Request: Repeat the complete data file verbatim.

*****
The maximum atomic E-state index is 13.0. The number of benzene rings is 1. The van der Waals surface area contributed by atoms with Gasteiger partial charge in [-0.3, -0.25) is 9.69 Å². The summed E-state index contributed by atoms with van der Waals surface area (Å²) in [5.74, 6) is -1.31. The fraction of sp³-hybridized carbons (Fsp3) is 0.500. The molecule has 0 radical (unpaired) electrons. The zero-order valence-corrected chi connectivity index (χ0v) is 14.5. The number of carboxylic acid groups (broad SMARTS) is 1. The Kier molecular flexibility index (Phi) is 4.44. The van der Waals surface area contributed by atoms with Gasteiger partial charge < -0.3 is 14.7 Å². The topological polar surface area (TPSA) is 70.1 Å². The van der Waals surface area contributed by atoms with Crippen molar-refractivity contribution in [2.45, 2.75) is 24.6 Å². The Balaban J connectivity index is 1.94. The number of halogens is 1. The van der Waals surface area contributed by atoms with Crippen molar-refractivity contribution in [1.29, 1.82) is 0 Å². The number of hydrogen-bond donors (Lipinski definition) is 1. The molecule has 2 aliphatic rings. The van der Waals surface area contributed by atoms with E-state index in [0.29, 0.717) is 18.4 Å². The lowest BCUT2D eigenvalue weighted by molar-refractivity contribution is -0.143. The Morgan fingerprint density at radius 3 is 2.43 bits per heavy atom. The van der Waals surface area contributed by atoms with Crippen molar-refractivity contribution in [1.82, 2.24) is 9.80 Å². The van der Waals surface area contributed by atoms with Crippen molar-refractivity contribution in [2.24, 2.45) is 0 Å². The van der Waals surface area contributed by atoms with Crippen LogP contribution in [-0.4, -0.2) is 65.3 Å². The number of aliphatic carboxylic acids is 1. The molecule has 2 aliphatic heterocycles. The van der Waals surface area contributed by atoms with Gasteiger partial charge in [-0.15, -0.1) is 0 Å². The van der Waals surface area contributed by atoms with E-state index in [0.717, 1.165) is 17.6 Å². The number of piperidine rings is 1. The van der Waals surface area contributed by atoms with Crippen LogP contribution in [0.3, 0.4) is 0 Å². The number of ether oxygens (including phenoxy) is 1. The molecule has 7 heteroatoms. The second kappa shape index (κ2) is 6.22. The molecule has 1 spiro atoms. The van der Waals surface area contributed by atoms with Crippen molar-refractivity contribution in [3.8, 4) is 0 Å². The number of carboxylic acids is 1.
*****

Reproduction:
The maximum atomic E-state index is 13.0. The number of benzene rings is 1. The van der Waals surface area contributed by atoms with Gasteiger partial charge in [-0.3, -0.25) is 9.69 Å². The summed E-state index contributed by atoms with van der Waals surface area (Å²) in [5.74, 6) is -1.31. The fraction of sp³-hybridized carbons (Fsp3) is 0.500. The molecule has 0 radical (unpaired) electrons. The zero-order valence-corrected chi connectivity index (χ0v) is 14.5. The number of carboxylic acid groups (broad SMARTS) is 1. The Kier molecular flexibility index (Phi) is 4.44. The van der Waals surface area contributed by atoms with Gasteiger partial charge < -0.3 is 14.7 Å². The topological polar surface area (TPSA) is 70.1 Å². The van der Waals surface area contributed by atoms with Crippen molar-refractivity contribution in [2.45, 2.75) is 24.6 Å². The Balaban J connectivity index is 1.94. The number of halogens is 1. The van der Waals surface area contributed by atoms with Crippen molar-refractivity contribution in [1.29, 1.82) is 0 Å². The number of hydrogen-bond donors (Lipinski definition) is 1. The molecule has 2 aliphatic rings. The van der Waals surface area contributed by atoms with E-state index in [0.29, 0.717) is 18.4 Å². The lowest BCUT2D eigenvalue weighted by molar-refractivity contribution is -0.143. The Morgan fingerprint density at radius 3 is 2.43 bits per heavy atom. The van der Waals surface area contributed by atoms with Crippen molar-refractivity contribution in [1.82, 2.24) is 9.80 Å². The van der Waals surface area contributed by atoms with Crippen molar-refractivity contribution in [2.24, 2.45) is 0 Å². The van der Waals surface area contributed by atoms with Crippen LogP contribution in [-0.4, -0.2) is 65.3 Å². The number of aliphatic carboxylic acids is 1. The molecule has 2 aliphatic heterocycles. The van der Waals surface area contributed by atoms with Gasteiger partial charge in [-0.15, -0.1) is 0 Å². The van der Waals surface area contributed by atoms with E-state index in [0.717, 1.165) is 17.6 Å². The number of piperidine rings is 1. The van der Waals surface area contributed by atoms with Crippen LogP contribution in [0.3, 0.4) is 0 Å². The number of ether oxygens (including phenoxy) is 1. The molecule has 7 heteroatoms. The second kappa shape index (κ2) is 6.22. The molecule has 1 spiro atoms. The van der Waals surface area contributed by atoms with Crippen molar-refractivity contribution in [3.8, 4) is 0 Å². The number of carboxylic acids is 1.